Cry, Baby 

Reading about sad kids makes us feel mean.

During freshman orientations, students are often asked to do the "Privilege Exercise." Standing in a long line as a facilitator intones instructions, they obey. "If your parents were unemployed or laid off, take one step back," the facilitator says. "If your family owned its own house, take one step forward." The script is widely distributed via the Internet. Its thirty "ifs" fall into two types: those implying childhood deprivation and those implying wealth, comfort, indulgence.

"If your family ever had to move because they could not afford the rent, take one step back. If there were more than fifty books in your house, take one step forward."

Finally the students are asked to turn and face one another, pondering their positions. Those whose flesh tone and parental finances deem them privileged feel guilty and ashamed.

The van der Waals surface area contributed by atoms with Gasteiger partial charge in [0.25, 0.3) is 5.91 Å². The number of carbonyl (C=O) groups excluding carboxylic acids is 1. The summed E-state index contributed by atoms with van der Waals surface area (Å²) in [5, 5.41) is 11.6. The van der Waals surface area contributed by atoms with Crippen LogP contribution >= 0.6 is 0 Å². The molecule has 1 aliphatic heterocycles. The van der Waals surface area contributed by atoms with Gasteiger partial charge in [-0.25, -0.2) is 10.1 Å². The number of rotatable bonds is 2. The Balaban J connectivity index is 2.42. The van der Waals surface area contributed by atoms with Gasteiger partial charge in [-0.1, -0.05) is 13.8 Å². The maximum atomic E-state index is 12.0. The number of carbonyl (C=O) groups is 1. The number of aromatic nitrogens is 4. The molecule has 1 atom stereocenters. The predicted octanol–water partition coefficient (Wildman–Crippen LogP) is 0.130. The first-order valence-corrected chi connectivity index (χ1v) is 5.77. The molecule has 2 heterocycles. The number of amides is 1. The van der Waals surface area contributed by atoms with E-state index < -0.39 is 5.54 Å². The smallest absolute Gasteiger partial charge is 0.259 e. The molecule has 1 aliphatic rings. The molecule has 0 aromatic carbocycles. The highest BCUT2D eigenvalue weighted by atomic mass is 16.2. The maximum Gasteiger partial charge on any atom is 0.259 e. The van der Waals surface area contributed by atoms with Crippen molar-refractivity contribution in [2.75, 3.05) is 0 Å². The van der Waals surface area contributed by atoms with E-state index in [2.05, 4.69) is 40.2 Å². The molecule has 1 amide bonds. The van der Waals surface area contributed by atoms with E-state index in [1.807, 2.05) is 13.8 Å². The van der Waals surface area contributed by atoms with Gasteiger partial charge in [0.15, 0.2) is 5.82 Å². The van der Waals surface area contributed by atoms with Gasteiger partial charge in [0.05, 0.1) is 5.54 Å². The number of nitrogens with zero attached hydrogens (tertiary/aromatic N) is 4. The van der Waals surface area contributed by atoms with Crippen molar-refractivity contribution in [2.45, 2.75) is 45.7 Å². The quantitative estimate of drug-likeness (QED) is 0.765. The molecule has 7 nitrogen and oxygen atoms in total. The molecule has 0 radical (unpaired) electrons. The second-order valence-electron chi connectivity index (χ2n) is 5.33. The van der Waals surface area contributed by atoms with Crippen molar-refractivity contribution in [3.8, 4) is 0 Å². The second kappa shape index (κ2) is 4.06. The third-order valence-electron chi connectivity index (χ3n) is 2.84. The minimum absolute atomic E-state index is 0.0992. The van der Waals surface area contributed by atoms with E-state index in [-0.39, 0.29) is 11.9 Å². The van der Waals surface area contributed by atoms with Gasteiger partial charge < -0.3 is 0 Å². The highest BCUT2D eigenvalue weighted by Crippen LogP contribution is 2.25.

"Privileged" is a putdown now. Privilege-as-plague. Mainstreamed, this same catharsis whips publishers into a who-suffered-most sweepstakes. Now no one wants to ever have been lucky. In Criminal of Poverty (City Lights, $15.95), Lisa Gray-García recounts years spent performing the "art of homelessness" alongside her mother, whose "story of struggle ... began with the systematic torture of a mixed-race orphan girl in a series of foster homes, a childhood so horrific that she suffered from severe post-traumatic stress disorder. ... She was an illegitimate love child, the product of my Irish grandmother's liaison with an Afro-Puerto Rican high-stakes gambler." Her grandmother, an impoverished teenage immigrant, was the first in "an unending chain of poor women with no resources, no family, no support, and no luck."